Harmful chemicals have been detected in everything from clothes to frying pans after manufacturers have tried to hide the dangers they pose for three decades.

Companies were first informed about the health risks associated with the chemicals ‘per- and polyFluorinated Substances (PFAS)’ in 1961; however, they did not take action until the 1990s.

A study conducted by scientists at the University of California has found a link between PFAS chemicals and liver enlargement, poisonings and birth defects in children.

Despite the severe health risks, business executives of the chemical manufacturers DuPont and 3M decided to ignore the dangers and carried on using the toxic substances.

PFAS chemicals have been found in multiple products, such as period underwear, pots, pans, carpets and children’s toys, as well as fabrics and paints.

New data shows that approximately 97% of people living in America have these toxic compounds in their bloodstream.

Once in the blood, PFAS chemicals can affect vital organs and damage DNA – increasing the risk of cancer.

Experts have said that these substances should be handled with “extreme care and contact with the skin should be strictly avoided.”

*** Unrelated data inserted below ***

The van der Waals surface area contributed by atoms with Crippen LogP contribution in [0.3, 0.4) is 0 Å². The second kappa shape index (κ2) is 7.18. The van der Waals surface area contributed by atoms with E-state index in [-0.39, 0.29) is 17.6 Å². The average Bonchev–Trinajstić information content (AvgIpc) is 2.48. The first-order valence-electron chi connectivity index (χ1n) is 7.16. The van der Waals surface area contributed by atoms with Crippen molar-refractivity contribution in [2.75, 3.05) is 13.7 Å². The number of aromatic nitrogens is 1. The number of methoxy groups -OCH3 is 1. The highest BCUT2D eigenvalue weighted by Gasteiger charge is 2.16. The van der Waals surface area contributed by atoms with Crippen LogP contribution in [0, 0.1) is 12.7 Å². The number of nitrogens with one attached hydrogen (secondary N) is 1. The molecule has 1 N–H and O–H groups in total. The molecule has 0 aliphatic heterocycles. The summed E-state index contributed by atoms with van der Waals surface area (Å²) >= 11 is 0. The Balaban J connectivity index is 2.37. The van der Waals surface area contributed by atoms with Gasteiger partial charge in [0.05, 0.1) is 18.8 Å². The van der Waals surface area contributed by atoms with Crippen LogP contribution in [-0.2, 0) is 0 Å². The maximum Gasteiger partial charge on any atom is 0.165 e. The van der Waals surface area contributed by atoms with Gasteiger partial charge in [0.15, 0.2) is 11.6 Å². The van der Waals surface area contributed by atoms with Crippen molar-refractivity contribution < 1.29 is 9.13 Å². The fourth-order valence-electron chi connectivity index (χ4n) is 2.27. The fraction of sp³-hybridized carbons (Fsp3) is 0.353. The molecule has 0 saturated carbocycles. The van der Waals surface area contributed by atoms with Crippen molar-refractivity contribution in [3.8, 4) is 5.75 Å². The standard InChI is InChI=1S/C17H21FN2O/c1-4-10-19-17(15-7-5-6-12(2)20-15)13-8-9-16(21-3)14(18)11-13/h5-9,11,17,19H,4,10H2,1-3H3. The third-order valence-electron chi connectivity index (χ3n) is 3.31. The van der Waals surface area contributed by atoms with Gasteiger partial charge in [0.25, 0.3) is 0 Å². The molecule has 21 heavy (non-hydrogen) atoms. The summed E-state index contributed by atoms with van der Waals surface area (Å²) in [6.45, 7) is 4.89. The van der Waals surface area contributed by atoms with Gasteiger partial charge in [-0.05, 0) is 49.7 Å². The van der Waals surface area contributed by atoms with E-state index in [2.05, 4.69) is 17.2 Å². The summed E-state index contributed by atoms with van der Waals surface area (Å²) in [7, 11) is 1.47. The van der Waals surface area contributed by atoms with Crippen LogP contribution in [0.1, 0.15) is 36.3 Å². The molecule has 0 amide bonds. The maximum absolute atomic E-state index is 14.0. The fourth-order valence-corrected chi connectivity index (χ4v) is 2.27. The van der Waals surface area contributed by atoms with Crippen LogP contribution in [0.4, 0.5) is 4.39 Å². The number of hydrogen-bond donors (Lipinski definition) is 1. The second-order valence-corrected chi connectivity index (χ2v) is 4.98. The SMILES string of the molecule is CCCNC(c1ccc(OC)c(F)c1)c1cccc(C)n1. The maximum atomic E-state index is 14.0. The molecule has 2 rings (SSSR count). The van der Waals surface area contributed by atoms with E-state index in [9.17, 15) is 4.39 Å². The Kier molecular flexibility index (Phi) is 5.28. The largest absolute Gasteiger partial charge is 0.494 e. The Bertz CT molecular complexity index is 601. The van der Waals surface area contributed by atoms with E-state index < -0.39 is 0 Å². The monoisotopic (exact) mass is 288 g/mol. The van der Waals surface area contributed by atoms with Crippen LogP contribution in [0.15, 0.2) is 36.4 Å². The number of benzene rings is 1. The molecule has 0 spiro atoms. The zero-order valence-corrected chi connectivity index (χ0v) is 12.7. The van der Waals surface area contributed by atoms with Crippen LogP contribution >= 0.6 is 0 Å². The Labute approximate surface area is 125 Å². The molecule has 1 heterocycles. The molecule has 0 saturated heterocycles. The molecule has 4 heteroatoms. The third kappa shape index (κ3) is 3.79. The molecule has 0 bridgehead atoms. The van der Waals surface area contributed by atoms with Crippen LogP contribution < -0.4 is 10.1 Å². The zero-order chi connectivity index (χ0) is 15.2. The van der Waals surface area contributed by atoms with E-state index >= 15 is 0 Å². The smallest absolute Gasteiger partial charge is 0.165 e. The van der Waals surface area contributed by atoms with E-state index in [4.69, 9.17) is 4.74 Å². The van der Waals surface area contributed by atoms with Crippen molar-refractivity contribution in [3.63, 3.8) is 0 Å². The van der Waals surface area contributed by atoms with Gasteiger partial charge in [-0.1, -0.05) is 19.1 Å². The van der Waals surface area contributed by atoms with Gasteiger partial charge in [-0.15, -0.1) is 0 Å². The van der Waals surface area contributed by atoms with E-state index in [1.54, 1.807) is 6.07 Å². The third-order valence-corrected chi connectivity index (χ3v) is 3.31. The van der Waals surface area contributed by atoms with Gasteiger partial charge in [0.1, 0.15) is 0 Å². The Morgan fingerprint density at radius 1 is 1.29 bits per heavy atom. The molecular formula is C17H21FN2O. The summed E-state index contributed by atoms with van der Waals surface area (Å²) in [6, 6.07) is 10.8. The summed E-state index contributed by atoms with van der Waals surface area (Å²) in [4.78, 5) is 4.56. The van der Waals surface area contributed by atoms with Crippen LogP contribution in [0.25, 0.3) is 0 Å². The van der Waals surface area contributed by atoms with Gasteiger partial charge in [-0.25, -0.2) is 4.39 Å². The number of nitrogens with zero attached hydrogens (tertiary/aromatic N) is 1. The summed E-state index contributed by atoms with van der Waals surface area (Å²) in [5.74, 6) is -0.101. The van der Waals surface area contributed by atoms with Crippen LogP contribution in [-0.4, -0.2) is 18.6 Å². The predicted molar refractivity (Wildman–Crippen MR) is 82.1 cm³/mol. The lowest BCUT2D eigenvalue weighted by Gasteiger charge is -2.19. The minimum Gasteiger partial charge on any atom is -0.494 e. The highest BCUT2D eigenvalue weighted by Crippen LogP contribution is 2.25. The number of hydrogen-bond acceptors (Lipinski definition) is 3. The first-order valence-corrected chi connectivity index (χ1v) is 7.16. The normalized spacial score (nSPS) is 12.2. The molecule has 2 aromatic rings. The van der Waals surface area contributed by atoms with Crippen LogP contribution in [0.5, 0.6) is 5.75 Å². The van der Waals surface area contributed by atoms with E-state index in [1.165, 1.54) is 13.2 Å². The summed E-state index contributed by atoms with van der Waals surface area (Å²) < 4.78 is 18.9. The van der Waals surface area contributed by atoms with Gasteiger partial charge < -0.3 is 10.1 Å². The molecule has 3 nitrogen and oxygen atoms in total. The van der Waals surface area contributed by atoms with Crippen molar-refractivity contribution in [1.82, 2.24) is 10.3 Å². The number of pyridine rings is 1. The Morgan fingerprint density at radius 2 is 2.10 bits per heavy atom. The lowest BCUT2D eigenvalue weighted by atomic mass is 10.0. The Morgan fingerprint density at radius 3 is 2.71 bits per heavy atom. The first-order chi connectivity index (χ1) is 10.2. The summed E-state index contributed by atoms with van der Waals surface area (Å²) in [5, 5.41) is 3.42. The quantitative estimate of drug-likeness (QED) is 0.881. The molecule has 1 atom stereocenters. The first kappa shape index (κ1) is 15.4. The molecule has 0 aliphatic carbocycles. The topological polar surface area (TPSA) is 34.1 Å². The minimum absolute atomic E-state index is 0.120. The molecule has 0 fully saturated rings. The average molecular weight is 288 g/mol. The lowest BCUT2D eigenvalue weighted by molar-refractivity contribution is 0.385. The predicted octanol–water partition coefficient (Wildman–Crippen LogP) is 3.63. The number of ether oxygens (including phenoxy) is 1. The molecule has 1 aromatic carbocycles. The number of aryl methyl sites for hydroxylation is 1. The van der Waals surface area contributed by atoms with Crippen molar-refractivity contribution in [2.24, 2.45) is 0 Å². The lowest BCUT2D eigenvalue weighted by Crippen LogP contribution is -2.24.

During the study, a team of academics analysed a variety of DuPont business documents on PFAS chemicals.

Two of the eight pregnant DuPont factory workers in 1980 gave birth to babies with deformities, the analysis shows.

In response, the company said: “We know of no evidence of birth defects caused by PFAS at DuPont,” and claimed that the chemicals were as dangerous as table salt.”

After being faced with lawsuits in 1998 and 2002, the manufacturer published studies on what the industry knew about PFAS that the public did not.

Gynecologist, Dr Tracey Woodruff said: “These documents reveal clear evidence that the chemical industry knew about the dangers of PFAS and failed to let the public, regulators, and even their own employees know the risks.

“As many countries pursue legal and legislative action to curb PFAS production, we hope they are aided by the timeline of evidence presented in this paper. This timeline reveals serious failures in the way the US currently regulates harmful chemicals.”

A DuPont representative said: “We have already reduced our use of PFAS over the past three years through ongoing research and development and will continue to innovate new solutions for customers.”

The study was published in the journal Annals of Global Health.

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